One of the basic tenets of the supply chain, as it has been defined. is that it must become a "pull system". Lean and the earlier Just in Time concepts all rely upon a pull system to streamline production environments and eliminate inventory and waste even extending out to suppliers. Therefore, Lean offers a set of methods and techniques that apply well to supply chain management. The challenge is to align and integrate the efforts strategically within the enterprise to the greatest benefit at the bottom line.

There are some particular terminologies used in the Lean improvement efforts. Kaizen (Japanese for "improvement" or "change for the better") is used to describe the philosophy of continuous improvement implied in the Lean methodology. In modern usage, a focused kaizen that is designed to address a particular issue over the course of a few days to a week is referred to as a "kaizen blitz" or "kaizen event". The communication and focus that come from these types of events can be very powerful in addressing improvements in a given process or area. These are limited in scope, and issues that arise from them are typically used in later blitzes.

As with most sound concepts, Lean has also been applied to non-manufacturing organizations with great success as well. Waste elimination in metrics such as rework, cycle time, and First Pass Yield have brought significant bottom line results and enabled far more responsive processes involved in areas such as Design and Development, Sales, and Marketing. The Boulder Group has successful implementation experience in all of these disciplines.

Six Sigma

Originally developed by Motorola, USA in 1981, Six Sigma has become a significant business management strategy. It enjoys widespread application in many sectors of industry and government, although its application is not without controversy.

Seeking to improve the quality of process outputs by identifying and removing the causes of defects (errors) and minimizing variability in manufacturing and business processes is the goal of Six Sigma. Since this is hardly a controversial goal, where can companies go wrong in its application? The answer lies in the proper application in an appropriate management structure.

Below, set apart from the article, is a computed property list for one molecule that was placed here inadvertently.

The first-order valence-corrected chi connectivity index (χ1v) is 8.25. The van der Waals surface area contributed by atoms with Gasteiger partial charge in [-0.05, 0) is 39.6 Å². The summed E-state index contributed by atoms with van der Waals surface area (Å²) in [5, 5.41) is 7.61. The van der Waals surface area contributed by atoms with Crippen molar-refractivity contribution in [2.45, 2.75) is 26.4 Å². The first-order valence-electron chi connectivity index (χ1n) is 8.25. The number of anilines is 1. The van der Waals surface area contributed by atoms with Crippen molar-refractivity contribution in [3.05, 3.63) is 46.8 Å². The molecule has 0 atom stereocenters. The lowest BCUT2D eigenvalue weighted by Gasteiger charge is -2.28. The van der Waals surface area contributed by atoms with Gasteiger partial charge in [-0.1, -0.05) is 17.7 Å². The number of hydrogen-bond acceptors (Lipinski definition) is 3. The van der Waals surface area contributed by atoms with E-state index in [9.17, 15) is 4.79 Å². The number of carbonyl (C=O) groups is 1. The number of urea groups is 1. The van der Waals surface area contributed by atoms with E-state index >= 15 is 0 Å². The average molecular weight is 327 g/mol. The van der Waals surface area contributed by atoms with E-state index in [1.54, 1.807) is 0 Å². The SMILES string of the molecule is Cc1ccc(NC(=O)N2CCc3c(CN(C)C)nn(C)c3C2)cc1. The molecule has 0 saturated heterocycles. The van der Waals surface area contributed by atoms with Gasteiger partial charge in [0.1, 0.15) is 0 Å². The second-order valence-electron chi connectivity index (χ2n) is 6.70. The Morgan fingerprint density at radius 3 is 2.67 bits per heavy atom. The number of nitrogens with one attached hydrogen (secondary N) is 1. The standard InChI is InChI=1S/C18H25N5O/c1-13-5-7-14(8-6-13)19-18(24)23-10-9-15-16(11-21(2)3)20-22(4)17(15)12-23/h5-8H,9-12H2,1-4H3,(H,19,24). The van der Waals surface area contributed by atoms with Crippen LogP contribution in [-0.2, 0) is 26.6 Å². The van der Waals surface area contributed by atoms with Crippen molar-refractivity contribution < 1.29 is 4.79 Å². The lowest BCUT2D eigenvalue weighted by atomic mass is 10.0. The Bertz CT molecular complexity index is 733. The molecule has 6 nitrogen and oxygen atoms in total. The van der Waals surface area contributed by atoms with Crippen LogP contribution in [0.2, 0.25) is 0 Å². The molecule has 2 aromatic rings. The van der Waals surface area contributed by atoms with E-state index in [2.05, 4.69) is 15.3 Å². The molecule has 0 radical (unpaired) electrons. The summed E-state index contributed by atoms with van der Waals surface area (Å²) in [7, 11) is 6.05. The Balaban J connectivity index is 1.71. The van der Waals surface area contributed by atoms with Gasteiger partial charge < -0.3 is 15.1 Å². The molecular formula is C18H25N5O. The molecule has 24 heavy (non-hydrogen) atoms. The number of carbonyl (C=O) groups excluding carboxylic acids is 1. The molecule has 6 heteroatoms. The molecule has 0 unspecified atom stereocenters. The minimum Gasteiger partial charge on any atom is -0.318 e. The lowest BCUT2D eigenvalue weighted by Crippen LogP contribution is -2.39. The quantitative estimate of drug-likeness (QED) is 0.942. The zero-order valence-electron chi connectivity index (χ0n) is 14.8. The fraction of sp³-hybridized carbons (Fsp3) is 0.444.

The maturity of a manufacturing process can be described by a sigma rating indicating its yield, or the percentage of defect-free products it creates. A six-sigma process is one in which 99.99966% of the products manufactured are free of defects, compared to a one-sigma process in which only 31% are free of defects. Motorola set a goal of "six sigmas" for all of its manufacturing operations and this goal became a byword for the management and engineering practices used to achieve it.

Six Sigma uses a set of quality management methods, including statistical methods, and creates a special infrastructure of people within the organization ("Black Belts", "Green Belts", etc.) who are experts in these methods. Each Six Sigma project carried out within an organization follows a defined sequence of steps and has quantified targets. These targets can be financial (cost reduction or profit increase) or whatever is critical to the customer of that process (cycle time, safety, delivery, etc.). The basic steps in the process are defined to as DMAIC representing the following:

  • Define
  • Measure
  • Analyze
  • Improve
  • Control

The training for an organization to become proficient (Black Belt/Green Belt) is resource intensive and requires execution of projects generally with statistically significant data on process performance to effectively apply these methods. The statistical element of Six Sigma is data intensive, and is a powerful and rigorous point solution best used to optimize a single sub process step.

The Boulder Group recognizes the power of Six Sigma and the tools and training which are necessary to apply the methods successfully. The application of these methods within a sound management governance structure so that these improvement projects are prioritized, integrated, and aligned with the Strategic Vision of the enterprise is the approach we follow.

If you have a Six Sigma program but feel that the results have been less than expected, The Boulder Group can assist you in achieving the proper strategic alignment and ensuring that improvement tools available for your teams are the most effective.